If you kick or dribble a soccer ball, or do any other activity that requires quick lateral movement, then you need flexible hip rotator muscles. The rotators help move your femur -- the thigh bone -- from side to side within the hip socket. So give those hip rotators several days of good stretching before you hit the soccer pitch, basketball court or the dance floor.
Lying Rotator Stretch
Lie on your back with your hands stretched out away from your sides, your knees bent and feet flat on the floor.
Spread your feet about 6 to 8 inches beyond shoulder-width apart.
Bring your knees as close together as you can, comfortably, while keeping your feet in their original positions. Hold the stretch for at least 30 seconds, but try to work up to two minutes.
Lie flat on your back with your left leg extended, your right knee bent and right foot flat on the floor. This targets your piriformis muscle, which is involved in both external and internal hip rotation. Keep your extended leg flat on the floor throughout the exercise.
Raise your right knee toward your chest, then grasp you knee with your right hand and your right ankle with your left hand. Angle your shin so your right foot is above your left thigh.
Pull your right knee farther toward your chest while you maintain the angle of your shin. Deepen the stretch -- if you can do so without pain -- by pulling your knee as close to your upper chest as possible and pulling your ankle toward your torso and to the left.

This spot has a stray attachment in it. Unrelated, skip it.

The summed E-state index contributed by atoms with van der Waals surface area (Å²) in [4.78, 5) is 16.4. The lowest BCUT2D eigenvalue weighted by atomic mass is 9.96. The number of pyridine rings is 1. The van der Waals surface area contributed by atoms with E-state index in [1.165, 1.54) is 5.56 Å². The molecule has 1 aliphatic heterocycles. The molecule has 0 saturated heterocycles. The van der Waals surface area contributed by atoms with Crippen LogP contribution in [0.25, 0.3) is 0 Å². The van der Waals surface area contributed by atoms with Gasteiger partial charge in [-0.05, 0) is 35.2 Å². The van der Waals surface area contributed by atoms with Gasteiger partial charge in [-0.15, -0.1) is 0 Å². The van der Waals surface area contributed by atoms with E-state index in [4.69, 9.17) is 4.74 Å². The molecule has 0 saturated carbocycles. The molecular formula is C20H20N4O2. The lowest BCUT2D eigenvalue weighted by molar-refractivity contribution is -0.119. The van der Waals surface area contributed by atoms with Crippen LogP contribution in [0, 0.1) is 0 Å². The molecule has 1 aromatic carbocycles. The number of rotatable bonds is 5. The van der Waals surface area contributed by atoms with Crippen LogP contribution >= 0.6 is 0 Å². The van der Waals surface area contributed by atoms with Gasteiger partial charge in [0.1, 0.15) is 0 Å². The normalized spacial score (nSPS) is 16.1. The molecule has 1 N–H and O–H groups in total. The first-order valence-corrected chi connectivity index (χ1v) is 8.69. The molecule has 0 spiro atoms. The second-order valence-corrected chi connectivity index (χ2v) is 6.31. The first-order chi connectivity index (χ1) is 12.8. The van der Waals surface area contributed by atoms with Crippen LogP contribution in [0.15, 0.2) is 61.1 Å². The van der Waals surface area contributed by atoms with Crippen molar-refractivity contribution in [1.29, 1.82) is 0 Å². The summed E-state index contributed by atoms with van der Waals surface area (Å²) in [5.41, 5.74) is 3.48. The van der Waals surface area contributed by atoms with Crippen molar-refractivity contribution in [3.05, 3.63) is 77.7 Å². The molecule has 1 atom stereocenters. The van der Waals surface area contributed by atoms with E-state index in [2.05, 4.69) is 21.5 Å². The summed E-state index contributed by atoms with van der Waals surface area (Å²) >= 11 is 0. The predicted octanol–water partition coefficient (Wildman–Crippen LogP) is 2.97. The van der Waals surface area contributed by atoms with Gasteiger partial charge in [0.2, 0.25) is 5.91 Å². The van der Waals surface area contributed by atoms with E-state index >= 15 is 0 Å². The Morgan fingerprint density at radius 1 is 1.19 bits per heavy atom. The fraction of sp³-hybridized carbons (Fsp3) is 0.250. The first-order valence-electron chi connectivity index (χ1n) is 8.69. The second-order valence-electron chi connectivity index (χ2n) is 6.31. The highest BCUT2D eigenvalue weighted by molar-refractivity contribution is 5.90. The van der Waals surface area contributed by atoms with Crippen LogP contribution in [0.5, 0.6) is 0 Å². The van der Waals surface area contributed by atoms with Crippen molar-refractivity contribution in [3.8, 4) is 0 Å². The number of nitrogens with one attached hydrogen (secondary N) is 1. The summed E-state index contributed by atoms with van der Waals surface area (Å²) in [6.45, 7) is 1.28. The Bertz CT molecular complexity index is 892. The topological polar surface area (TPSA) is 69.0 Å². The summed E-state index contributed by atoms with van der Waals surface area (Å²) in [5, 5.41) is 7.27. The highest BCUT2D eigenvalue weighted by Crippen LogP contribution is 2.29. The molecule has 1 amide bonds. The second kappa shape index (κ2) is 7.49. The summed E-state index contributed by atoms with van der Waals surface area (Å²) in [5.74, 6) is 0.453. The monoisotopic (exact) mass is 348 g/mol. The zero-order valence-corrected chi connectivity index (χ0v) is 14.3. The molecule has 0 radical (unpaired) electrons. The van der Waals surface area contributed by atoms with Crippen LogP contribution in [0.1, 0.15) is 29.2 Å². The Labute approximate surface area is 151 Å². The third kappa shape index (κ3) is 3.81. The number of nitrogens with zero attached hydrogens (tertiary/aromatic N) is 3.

Hold the stretch for 30 seconds, then repeat it on the opposite side.
External Rotator Stretch
Lie face-up on the floor with your right leg extended straight down from your torso and your left leg bent about 90 degrees at the knee. Your left foot should point to the left and your knee raised off the floor. Keep your extended leg on the floor throughout the stretch. Instead of lying down, you can raise your torso off the floor, recline it back approximately 45 degrees and place your hands by your sides for support.
Lower your left knee toward the floor, as far you comfortably can.
Hold your position for 30 seconds, then repeat the stretch to the opposite side.
- Hold your stretches without bouncing.
- Perform static stretches after your workout or activity.
- Your muscles should feel tight at the peak of each stretch, but they shouldn’t hurt. Back off of any stretch if you feel pain.
- ExRx.net: Hip Articulations
- YouTube: Grassroots Youth Football League: Hip Rotator Stretch
- YouTube: Dr. Jason Kaster: Piriformis Stretch
- Stretching Anatomy; Arnold G. Nelson and Jouko Kokkonen
- ExRx.net: Lying Hip External Rotator Stretch
- Ryan McVay/Digital Vision/Getty Images